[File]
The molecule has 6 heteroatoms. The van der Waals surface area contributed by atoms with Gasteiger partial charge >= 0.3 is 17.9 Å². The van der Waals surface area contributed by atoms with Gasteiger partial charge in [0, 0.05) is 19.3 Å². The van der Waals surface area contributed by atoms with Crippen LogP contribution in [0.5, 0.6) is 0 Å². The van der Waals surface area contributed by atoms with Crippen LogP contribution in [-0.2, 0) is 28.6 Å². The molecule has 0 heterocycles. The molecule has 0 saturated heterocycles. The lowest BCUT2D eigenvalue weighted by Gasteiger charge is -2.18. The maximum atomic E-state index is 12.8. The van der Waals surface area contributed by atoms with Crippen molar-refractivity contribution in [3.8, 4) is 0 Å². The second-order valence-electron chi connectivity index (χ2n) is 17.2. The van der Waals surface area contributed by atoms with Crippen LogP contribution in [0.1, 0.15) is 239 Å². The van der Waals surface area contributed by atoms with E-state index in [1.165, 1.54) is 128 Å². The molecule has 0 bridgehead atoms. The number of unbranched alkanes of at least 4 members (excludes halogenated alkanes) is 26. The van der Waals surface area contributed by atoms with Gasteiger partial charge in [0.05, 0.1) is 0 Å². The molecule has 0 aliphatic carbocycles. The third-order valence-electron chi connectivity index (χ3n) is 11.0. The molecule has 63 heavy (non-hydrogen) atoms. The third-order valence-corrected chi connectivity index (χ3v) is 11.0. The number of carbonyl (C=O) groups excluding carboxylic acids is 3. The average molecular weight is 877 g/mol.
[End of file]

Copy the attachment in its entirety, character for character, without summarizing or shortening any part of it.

The molecule has 6 heteroatoms. The van der Waals surface area contributed by atoms with Gasteiger partial charge >= 0.3 is 17.9 Å². The van der Waals surface area contributed by atoms with Gasteiger partial charge in [0, 0.05) is 19.3 Å². The van der Waals surface area contributed by atoms with Crippen LogP contribution in [0.5, 0.6) is 0 Å². The van der Waals surface area contributed by atoms with Crippen LogP contribution in [-0.2, 0) is 28.6 Å². The molecule has 0 heterocycles. The molecule has 0 saturated heterocycles. The lowest BCUT2D eigenvalue weighted by Gasteiger charge is -2.18. The maximum atomic E-state index is 12.8. The van der Waals surface area contributed by atoms with Crippen molar-refractivity contribution in [3.8, 4) is 0 Å². The second-order valence-electron chi connectivity index (χ2n) is 17.2. The van der Waals surface area contributed by atoms with Crippen LogP contribution in [0.1, 0.15) is 239 Å². The van der Waals surface area contributed by atoms with E-state index in [1.165, 1.54) is 128 Å². The molecule has 0 bridgehead atoms. The number of unbranched alkanes of at least 4 members (excludes halogenated alkanes) is 26. The van der Waals surface area contributed by atoms with Gasteiger partial charge in [0.05, 0.1) is 0 Å². The molecule has 0 aliphatic carbocycles. The third-order valence-electron chi connectivity index (χ3n) is 11.0. The molecule has 63 heavy (non-hydrogen) atoms. The third-order valence-corrected chi connectivity index (χ3v) is 11.0. The number of carbonyl (C=O) groups excluding carboxylic acids is 3. The average molecular weight is 877 g/mol.